‘Immortal, invisible, God only wise,
in light inaccessible hid from our eyes …’
We now prefer hymns and songs that stress how he is near and can be known and seen. Hymns such as ‘Shine Jesus shine …’, for example!
The doctrine of the Holy Trinity then, like the season, has been quietly dropped or, at least, made something of an optional extra. But, I would suggest, the Holy Trinity having been removed as an obstacle, we are - perhaps without even realizing it – witnesses to a reinterpretation of Christianity itself. Christianity is being changed from a Trinitarian faith into a humanitarian philosophy.
This is to be seen in the way the other Festivals of the Church’s year are being subtly reinterpreted. Taking the three characteristics of Christianity briefly outlined above, these give the criteria with which we now approach our faith and any aspect of it:
1. It must be easy to understand
2. It must be about us
3. It must focus on humanity and not divinity
So, very briefly, for example, Advent is about us getting ready for Christmas; Christmas is about the reaffirmation of the essential goodness of humanity; Easter is about what can be achieved by human self-giving; Ascension about humanity being affirmed and raised up; Pentecost about celebrating life. You don’t even need God to celebrate the Festivals, though as we are the Church, we generally think it is perhaps a good idea to include him in the festivities.
Yes, I am parodying, but with this sort of emphasis on celebrating our humanity, there is little room at the party for the Holy Trinity. We now have a very acceptable religion for today even if it is not quite clear where God fits in.
But we need to step back and see what has happened and, even more seriously, where it is all going:
First, we abandoned the Holy Trinity. Secondly, we reinterpreted the central features of Christianity. And now, a third stage in the reinvention of Christianity is underway. Having reinterpreted Christianity as a religion focusing on humanity and human need, the way has now been opened for Christianity to take its place as one religion amongst many. For some, it’s the best example, for others, even some in the Church, it is not even that.
Religion, in general, expresses humanity’s search for meaning and guidance as to how to live. As Christians, we centre on Christ as our teacher, even as God’s messenger, but now that Christianity is also focused on humanity, our faith in Christ does not mean that we shouldn’t also acknowledge other teachers and messengers: Moses, Mohammed, Buddha, and Krishna, for example.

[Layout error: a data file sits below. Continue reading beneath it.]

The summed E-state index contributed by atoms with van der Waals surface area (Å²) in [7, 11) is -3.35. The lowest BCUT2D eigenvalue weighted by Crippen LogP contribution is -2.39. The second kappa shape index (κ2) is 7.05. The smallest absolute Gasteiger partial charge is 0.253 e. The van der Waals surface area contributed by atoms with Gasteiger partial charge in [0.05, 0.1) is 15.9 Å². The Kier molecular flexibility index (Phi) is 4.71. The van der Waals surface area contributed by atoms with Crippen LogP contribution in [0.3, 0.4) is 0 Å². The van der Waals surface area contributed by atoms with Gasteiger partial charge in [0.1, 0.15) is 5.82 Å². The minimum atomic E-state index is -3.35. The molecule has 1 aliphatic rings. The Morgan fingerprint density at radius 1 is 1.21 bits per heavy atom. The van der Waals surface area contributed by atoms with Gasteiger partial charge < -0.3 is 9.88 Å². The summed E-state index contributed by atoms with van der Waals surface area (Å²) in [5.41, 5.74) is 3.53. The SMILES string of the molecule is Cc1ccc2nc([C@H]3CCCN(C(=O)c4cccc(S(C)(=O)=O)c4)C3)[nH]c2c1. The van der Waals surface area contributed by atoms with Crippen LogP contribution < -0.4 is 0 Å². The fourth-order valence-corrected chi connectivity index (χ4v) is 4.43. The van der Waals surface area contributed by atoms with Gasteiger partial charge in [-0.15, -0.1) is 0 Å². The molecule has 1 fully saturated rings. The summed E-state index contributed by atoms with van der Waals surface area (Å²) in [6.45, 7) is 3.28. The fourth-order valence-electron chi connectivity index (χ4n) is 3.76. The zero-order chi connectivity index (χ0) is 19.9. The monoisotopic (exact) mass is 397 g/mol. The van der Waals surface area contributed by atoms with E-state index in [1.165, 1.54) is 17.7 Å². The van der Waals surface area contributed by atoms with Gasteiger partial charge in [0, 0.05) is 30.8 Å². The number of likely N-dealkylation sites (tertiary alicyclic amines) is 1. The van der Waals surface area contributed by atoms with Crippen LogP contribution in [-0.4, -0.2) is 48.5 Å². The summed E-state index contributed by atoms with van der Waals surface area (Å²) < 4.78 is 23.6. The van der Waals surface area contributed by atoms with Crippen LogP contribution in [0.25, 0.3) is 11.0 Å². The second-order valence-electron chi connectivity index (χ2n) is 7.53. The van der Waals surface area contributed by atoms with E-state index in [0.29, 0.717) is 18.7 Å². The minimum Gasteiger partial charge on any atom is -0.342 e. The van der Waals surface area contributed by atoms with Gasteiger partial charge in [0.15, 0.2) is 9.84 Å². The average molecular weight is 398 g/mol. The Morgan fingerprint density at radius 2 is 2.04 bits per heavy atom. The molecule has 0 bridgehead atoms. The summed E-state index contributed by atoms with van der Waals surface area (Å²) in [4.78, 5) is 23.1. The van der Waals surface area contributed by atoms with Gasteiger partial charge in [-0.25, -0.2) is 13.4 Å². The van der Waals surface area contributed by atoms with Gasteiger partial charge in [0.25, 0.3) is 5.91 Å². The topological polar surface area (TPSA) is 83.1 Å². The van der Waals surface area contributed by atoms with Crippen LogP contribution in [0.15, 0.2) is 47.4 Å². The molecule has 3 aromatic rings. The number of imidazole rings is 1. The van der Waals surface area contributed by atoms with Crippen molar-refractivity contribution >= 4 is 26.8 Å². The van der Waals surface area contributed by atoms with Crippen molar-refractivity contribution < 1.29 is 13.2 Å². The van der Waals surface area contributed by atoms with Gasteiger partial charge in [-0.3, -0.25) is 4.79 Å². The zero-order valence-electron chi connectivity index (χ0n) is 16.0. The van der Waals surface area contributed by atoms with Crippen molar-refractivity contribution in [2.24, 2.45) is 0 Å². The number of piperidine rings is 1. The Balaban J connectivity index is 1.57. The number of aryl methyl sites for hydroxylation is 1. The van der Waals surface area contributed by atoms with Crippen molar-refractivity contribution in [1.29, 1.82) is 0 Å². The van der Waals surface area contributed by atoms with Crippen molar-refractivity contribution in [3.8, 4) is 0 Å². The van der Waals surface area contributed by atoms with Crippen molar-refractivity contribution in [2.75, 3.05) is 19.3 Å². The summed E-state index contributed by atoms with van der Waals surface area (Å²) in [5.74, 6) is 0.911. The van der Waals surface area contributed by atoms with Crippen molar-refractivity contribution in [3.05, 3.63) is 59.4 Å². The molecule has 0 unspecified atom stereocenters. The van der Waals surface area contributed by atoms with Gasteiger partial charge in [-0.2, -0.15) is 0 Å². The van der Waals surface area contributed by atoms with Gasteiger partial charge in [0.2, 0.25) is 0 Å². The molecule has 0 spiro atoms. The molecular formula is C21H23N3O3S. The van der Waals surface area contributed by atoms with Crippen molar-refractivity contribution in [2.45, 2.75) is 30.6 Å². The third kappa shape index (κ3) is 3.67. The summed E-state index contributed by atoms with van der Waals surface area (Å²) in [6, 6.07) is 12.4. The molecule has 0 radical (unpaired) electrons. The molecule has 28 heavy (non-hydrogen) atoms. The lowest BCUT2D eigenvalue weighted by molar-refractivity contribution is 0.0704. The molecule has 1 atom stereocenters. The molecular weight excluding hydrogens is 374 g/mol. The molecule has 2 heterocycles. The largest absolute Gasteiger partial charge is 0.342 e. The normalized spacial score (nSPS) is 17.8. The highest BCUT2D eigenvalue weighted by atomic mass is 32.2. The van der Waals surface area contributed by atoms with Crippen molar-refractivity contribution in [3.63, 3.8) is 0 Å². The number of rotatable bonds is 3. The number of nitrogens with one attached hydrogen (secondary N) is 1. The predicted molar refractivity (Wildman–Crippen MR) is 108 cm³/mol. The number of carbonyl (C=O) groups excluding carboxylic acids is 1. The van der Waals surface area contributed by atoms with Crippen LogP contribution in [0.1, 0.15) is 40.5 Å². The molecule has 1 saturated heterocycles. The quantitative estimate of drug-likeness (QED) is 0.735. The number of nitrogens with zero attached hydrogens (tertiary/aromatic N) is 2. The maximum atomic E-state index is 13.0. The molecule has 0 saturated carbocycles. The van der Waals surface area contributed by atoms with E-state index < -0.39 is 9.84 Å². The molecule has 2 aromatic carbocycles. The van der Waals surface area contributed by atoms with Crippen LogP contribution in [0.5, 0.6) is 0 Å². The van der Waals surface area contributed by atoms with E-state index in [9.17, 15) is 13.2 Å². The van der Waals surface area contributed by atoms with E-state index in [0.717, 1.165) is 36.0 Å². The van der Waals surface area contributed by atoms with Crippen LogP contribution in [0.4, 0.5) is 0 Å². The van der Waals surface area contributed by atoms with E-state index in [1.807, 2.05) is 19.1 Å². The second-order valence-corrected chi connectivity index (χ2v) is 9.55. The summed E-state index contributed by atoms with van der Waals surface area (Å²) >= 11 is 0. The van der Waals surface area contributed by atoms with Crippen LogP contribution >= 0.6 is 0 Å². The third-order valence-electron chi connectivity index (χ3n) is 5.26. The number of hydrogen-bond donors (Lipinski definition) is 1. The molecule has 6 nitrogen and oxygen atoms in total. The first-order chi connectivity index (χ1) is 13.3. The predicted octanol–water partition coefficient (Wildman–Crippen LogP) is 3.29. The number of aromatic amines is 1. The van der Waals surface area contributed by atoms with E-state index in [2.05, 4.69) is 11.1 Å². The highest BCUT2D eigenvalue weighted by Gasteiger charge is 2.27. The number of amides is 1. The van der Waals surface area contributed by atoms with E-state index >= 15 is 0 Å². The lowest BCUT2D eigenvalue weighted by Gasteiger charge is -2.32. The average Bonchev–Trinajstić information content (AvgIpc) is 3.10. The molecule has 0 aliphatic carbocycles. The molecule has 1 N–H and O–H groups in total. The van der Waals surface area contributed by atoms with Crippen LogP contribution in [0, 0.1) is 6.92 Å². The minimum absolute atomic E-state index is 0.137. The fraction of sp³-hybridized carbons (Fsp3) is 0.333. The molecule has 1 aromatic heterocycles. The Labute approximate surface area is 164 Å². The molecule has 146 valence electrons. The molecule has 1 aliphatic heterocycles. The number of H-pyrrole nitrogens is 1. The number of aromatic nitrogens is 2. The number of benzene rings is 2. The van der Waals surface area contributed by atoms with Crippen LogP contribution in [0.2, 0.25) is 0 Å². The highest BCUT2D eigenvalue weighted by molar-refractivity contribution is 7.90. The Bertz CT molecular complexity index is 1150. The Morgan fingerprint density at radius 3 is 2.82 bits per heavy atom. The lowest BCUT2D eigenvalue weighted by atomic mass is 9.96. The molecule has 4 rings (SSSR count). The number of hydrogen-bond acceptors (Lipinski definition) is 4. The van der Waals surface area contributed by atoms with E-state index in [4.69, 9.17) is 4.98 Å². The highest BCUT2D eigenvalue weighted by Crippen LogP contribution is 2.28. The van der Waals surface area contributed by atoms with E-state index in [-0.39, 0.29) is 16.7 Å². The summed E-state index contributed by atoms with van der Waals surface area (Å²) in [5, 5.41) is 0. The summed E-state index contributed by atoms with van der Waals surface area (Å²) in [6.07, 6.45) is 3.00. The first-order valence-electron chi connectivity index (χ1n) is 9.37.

And what if we do organize services of ‘inter-faith worship’, who but the intolerant and bigoted could possibly object to that?
There is more that could be said, and more that should be said, but then you may feel that I have already said far too much. So, let me bring this sermon to a close by asking this question:
What is our purpose as a Church? (And, I ask myself, what is my purpose as a clergyman?)
It is, I suggest, not to manage, to fund-raise, or to maintain. It is not even to pastor and to counsel. It is, keeping it simple, to make God known and to lead his worship. But to do that we need to know who God is: who it is that we are worshipping and serving. The Church, historically, despite all its many failures and failings, has believed that the God we worship has revealed himself in the life and person of Christ. We have for the past six months been thinking of what he has done and celebrating it in our Festivals.
Today, however, on Trinity Sunday, we are celebrating what we have discovered in all this about who God is; who it is who has done all this for us.
The Holy Trinity tells us that God is 1 and 3, 3 and 1. A simple enough formulation, but one with huge implications. One that tells us that the baby whose birth we celebrated at Christmas was the one who brought creation itself to birth; that the one who died on the Cross at Easter was himself the Lord of life; that the one we proclaim in our message isn’t just a prophet, one messenger amongst others, but the eternally-begotten, divine Son of God in whom, uniquely, we see God himself: the God who reveals himself as Father, Son, and Holy Spirit.
And this God is worthy of our worship solely for who He is. Not because of what he has done for us in the past, not because of his usefulness to us in the present, but simply because he is God and beside him there is no other.
This is Christianity as the Church has traditionally understood it.
The Catechism of the Roman Catholic in paragraph 234 has this:
‘The mystery of the Most Holy Trinity is the central mystery of Christian faith and life. It is the mystery of God in himself. It is therefore the source of all the other mysteries of faith, the light that enlightens them. It is the most fundamental and essential teaching in the "hierarchy of the truths of faith". The whole history of salvation is identical with the history of the way and the means by which the one true God, Father, Son and Holy Spirit, reveals himself to men "and reconciles and unites with himself those who turn away from sin".’
St Elizabeth of the Trinity prayed this prayer:
‘O my God, Trinity whom I adore, help me to become utterly forgetful of myself so that I may establish myself in you, as changeless and calm as though my soul were already in eternity. Let nothing disturb my peace nor draw me forth f from you, O my unchanging God, but at every moment may I penetrate more deeply into the depths of your mystery. Give peace to my soul; make it your heaven, your cherished dwelling-place and the place of your repose. Let me never leave you there alone, but keep me there, wholly attentive, wholly alert in my faith, wholly adoring and fully given up to your creative action.’
The Anglican Bishop and hymn-writer, Bishop Ken, wrote what has become known as the Doxology:
Praise God, from whom all blessings flow,
praise him, all creatures here below,
praise him above, ye heavenly host,
praise Father, Son, and Holy Ghost. Amen.
May we, this Trinity Sunday and throughout the season of Trinity, begin to rediscover the God we are called to worship and serve.
The God who reveals himself as Father, Son, and Holy Spirit.